Think about it: food, gambling, sex, sports, lavish entertainment—all the things that float the boats of typical Americans. It is probably one of the best places in this country for people watching. Just take the Heart Attack Grill, for example:
The Heart Attack Grill on Fremont Street in Downtown Las Vegas is a truly unique restaurant, where gluttony and obesity reigns supreme. Where else can you go to eat a 9,982 calorie burger, served by a buxom waitress dressed as a nurse, listen to karaoke, and wash it back with a shot of liquor served in a prescription bottle?
As the sign says, diners weighing in over 350 pounds (159 kilograms) eat for free.
I doubt that even Imperial Rome had nothing that could compare with that. I can see myself looking for an unobtrusive place to sit down and wait for things to happen so that I can photograph them.
On previous visits, Martine and I confined ourselves to the Strip on Las Vegas Boulevard. This time, we’ll be in downtown Las Vegas, near the center of the action on Fremont Street. Needless to say, I’m looking forward to the trip.
If you’ve seen Martin Scorsese’s film Casino about the mob days in Las Vegas, you’ve seen Sharon Stone in the role of Ginger McKenna as well as Robert DeNiro as Sam “Ace” Rothstein. Throughout the film, names were changed to protect both the innocent and the guilty. The actual characters were named Frank “Lefty” Rosenthal and Geri McGee Rosenthal.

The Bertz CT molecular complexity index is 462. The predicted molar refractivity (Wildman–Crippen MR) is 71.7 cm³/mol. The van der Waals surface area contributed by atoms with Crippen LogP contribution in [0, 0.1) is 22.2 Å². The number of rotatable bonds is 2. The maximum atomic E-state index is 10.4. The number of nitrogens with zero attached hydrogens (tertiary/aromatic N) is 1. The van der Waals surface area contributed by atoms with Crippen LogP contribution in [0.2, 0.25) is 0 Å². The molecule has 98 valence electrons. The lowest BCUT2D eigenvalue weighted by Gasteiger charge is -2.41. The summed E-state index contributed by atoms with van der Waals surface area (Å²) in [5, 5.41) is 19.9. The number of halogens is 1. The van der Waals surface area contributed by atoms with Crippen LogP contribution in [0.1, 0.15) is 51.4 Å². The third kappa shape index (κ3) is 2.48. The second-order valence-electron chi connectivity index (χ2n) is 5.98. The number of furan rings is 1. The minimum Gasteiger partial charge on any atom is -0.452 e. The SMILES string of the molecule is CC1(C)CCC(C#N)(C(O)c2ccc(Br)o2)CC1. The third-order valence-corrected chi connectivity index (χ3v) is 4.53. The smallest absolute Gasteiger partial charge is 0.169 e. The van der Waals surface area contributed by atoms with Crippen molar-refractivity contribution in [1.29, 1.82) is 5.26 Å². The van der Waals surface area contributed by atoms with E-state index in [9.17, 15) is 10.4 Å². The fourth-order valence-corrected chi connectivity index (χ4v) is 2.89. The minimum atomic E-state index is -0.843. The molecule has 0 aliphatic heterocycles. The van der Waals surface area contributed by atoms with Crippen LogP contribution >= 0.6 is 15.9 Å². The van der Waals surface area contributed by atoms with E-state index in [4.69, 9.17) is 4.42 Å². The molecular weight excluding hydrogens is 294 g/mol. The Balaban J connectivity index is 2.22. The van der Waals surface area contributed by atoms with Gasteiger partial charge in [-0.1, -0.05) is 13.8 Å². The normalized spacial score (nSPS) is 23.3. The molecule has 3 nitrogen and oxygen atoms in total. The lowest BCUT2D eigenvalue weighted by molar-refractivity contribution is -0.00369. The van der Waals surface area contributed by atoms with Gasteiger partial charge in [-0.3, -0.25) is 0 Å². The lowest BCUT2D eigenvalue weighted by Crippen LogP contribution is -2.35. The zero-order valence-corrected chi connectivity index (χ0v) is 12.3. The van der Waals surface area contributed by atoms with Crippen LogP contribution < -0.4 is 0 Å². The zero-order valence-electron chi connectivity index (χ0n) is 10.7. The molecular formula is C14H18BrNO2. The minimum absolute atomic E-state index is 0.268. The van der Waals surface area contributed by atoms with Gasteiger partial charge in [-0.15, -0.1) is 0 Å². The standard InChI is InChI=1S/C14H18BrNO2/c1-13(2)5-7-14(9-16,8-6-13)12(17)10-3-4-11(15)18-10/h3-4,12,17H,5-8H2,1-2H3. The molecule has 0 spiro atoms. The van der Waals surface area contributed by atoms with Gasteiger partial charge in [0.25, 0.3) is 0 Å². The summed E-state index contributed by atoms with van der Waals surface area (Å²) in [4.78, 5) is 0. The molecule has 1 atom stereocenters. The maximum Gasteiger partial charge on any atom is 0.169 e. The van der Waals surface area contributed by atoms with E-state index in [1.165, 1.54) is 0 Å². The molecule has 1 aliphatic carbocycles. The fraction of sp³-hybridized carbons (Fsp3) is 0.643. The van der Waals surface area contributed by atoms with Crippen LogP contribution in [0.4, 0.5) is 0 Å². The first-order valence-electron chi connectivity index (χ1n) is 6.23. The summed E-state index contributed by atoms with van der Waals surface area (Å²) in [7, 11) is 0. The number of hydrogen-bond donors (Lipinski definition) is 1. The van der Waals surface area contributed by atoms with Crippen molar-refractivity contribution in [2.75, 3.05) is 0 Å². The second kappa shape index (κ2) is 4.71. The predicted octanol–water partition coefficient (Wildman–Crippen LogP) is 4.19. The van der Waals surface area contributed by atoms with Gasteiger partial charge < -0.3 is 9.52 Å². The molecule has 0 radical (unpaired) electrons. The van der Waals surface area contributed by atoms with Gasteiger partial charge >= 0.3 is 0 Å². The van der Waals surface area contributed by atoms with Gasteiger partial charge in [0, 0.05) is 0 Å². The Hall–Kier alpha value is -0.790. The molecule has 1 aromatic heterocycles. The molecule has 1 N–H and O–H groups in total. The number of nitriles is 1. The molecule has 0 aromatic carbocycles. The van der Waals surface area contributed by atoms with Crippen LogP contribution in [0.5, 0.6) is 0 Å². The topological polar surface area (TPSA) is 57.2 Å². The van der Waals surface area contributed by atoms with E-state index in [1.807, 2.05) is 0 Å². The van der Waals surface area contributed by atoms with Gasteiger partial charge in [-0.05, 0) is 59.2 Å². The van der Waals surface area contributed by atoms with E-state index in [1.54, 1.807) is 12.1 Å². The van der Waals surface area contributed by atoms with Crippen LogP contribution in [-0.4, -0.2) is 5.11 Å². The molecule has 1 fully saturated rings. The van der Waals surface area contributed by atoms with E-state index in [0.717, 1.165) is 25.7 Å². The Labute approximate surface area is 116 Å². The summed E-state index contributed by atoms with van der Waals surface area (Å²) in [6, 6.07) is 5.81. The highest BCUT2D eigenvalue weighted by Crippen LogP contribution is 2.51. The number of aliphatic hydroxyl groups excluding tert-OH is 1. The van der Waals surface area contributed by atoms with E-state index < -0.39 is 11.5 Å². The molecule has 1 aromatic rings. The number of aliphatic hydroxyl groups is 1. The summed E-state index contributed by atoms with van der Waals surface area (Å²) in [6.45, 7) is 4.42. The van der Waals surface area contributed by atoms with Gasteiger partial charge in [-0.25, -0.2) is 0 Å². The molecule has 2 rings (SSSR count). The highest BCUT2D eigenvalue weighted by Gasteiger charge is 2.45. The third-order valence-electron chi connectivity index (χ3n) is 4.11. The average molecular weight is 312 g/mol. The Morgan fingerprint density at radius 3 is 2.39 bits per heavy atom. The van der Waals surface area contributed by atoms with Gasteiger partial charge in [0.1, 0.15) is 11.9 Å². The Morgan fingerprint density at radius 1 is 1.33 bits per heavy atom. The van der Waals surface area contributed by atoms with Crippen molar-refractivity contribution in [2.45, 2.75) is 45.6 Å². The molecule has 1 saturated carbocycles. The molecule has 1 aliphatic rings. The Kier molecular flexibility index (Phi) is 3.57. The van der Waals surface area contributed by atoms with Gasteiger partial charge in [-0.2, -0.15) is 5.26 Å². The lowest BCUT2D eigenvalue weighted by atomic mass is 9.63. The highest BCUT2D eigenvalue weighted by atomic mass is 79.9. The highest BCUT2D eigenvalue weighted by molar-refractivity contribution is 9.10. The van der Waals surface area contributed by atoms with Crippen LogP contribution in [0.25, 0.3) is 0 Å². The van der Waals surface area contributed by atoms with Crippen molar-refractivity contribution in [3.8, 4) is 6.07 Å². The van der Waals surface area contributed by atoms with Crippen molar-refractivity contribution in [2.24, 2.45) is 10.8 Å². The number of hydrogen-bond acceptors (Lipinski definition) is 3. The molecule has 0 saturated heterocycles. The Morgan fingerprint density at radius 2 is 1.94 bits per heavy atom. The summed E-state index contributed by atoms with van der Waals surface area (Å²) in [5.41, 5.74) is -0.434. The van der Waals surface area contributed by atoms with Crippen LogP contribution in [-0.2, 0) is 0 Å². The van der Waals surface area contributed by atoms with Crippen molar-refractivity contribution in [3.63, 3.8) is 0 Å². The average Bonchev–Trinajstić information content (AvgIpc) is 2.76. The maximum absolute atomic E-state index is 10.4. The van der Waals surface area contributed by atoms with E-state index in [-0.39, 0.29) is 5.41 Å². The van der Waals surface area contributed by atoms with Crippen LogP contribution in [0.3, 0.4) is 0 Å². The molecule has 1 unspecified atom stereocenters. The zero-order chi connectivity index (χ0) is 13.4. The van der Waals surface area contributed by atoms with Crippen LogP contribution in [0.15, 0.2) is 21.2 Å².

Between 1976 and 1983, Rosenthal was in charge of four casinos that were secretly skimming profits to Chicago and other Midwestern mobsters. As a nationally known sports bettor, he had in 1969 married a Vegas showgirl named Geri McGee.
Geri was one of those tall, lovely showgirls for whom most men would sell their souls. Not that Lefty had not sold his soul early on, but hooking up with Geri turned out to be a nightmare. Although Lefty and Geri had two children together, Geri started taking drugs and having a not-well-hidden affair with mob enforcer Tony “The Ant” Spilotro (played by Joe Pesci in the film).
As her marriage began to implode, Geri had a very open break with her family and took thousands in cash and jewelry that Lefty had in a joint safe deposit box to prove his trust in Geri. She left for Los Angeles and was dead within months of a drug overdose. Lefty, meanwhile, was the victim of a car bomb, which, fortunately for him, he escaped without major injury. But shortly after that, he was finished in Vegas and moved on to Laguna Niguel, California, and then Boca Raton, Florida, where he died in 2008.
As men, most of us dream of falling for a long-stemmed beauty like Geri McGee, but it rarely ends well. There’s something about the whole mechanism of sexual desire which seems to militate against long-term happiness.